A chronicling of Lennon’s teenage life, his first band The Quarrymen, and his relationship with his Aunt Mimi, who raised him. Johnson plays the role understated, though the lack of any real insight makes the entire experience less than remarkable. The 2009 period piece also strived for accuracy, as it brought in both Paul McCartney & Yoko Ono to help punch up the accuracies of the script who both requested Lennon’s aunt be portrayed as more loving & supportive, as she was in real life.
Paul Rudd, Walk Hard: The Dewey Cox Story
With only a brief cameo in Judd Apatow’s satirical take on dramatized musical biographies, Rudd manages to capture the whimsical spirit that was associated with the ‘67-era Beatles, but never really existed. Rudd and this co-stars were te details
What a week for Paul McCartney! He wowed the crowd at Lollapalooza with one of his three hour shows replete with Beatles and Wings hits on Friday. He even performed a proper version of the hit he wrote for Rihanna, “Four Five Seconds,” on acoustic guitar. What a treat!
So what to do for an encore? On Sunday night, McCartney and wife Nancy staged a Beatles reunion at an intimate dinner in West Hollywood. They joined brothers in law Ringo Starr and Joe Walsh, who are married to sisters Barbara and Marjorie Bach, for a sumptuous repast at Craig’s on Melrose.
It was the perfect place for Paul and Ringo since owner Craig Susser, who entertained Sylvester Stallone last night with wife Jennifer, as well as Nikki Haskell and Leba–Mrs. Neil-Sedaka, features a vegan menu as well as one for carnivores.
But wait– there’s more. Craig’s regulars Jane Fonda and Richard Perry showed up by accident and quickly joined in at the next table. It was a big reunion for Perry, who produced Starr’s classic “Ringo” album and its follow up “Goodnight Vienna” in the early 70s. Ringo and Perry scored a bunch of hits including “Photograph” and “ details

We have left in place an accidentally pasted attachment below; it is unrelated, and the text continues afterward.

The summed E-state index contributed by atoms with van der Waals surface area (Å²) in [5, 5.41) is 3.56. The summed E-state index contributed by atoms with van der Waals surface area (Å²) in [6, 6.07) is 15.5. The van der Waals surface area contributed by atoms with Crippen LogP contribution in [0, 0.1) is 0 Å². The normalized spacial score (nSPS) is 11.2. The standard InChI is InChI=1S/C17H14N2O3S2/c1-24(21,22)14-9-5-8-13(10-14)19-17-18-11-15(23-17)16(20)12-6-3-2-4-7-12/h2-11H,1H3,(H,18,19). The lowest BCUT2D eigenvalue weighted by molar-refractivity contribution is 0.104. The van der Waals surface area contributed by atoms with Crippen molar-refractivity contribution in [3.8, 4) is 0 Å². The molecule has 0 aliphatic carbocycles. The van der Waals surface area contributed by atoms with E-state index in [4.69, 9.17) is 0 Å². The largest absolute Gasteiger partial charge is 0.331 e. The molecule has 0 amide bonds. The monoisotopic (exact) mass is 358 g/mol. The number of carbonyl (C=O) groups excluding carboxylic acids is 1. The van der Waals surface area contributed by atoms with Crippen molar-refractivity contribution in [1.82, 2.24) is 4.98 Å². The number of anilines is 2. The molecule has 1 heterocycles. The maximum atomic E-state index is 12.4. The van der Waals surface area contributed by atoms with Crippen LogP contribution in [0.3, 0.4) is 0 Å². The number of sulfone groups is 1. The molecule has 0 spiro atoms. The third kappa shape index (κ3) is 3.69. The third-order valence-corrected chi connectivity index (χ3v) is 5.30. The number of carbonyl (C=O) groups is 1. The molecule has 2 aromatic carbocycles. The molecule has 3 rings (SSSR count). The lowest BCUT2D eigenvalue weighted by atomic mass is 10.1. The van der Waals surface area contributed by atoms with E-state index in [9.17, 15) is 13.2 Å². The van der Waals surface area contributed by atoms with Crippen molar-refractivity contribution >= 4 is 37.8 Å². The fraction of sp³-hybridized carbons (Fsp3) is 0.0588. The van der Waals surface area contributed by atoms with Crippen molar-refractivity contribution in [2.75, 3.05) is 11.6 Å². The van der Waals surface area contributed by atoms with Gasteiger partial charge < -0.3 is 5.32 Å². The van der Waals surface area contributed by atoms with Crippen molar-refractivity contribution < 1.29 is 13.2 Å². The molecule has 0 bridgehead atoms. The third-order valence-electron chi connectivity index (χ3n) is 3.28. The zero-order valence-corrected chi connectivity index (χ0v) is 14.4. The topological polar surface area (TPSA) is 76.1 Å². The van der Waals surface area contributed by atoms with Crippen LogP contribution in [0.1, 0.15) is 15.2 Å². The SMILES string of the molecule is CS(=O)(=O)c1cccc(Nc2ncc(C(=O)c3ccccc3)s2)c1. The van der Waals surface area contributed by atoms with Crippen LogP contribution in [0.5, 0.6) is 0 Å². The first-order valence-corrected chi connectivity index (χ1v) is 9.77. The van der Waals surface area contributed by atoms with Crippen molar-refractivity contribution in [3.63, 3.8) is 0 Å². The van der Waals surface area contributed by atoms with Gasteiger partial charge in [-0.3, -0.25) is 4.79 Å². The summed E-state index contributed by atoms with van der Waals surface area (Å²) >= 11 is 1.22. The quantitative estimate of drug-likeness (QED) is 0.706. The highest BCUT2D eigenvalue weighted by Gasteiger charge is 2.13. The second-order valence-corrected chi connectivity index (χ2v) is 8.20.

From July 2014
And these aren’t the only revelations arising from a first listen to the Fabs’ mono vinyl remasters.
Mojo is doubting its own ears. We’re sitting in Abbey Road Studio 3, listening to a Beatles song we’ve heard hundreds of times, a Beatles song we’re not even especially fond of, and we’re tuning into things we’re sure we’ve never heard before; the hum of the acoustic guitar’s steel strings, a frail clarity to McCartney’s voice and an odd sort of reverb that acts as a bridge between vocals and strings. Yesterday has never sounded this good.
We’re here for Universal and Apple’s first official unveiling of “The Beatles’ original mono studio albums on vinyl”. The more canny of you will realize that the Beatles’ original studio albums are already available on vinyl, but time and entropy hasn’t been kind to the versions released between 1963 and 1968. So, on September 8 (September 9 in the US), The Beatles’ nine UK albums, plus the American-compiled Magical Mystery Tour, and the Mono Masters collection of non-album tracks will be released in newly mastered mono versions on 180-gram vinyl LP details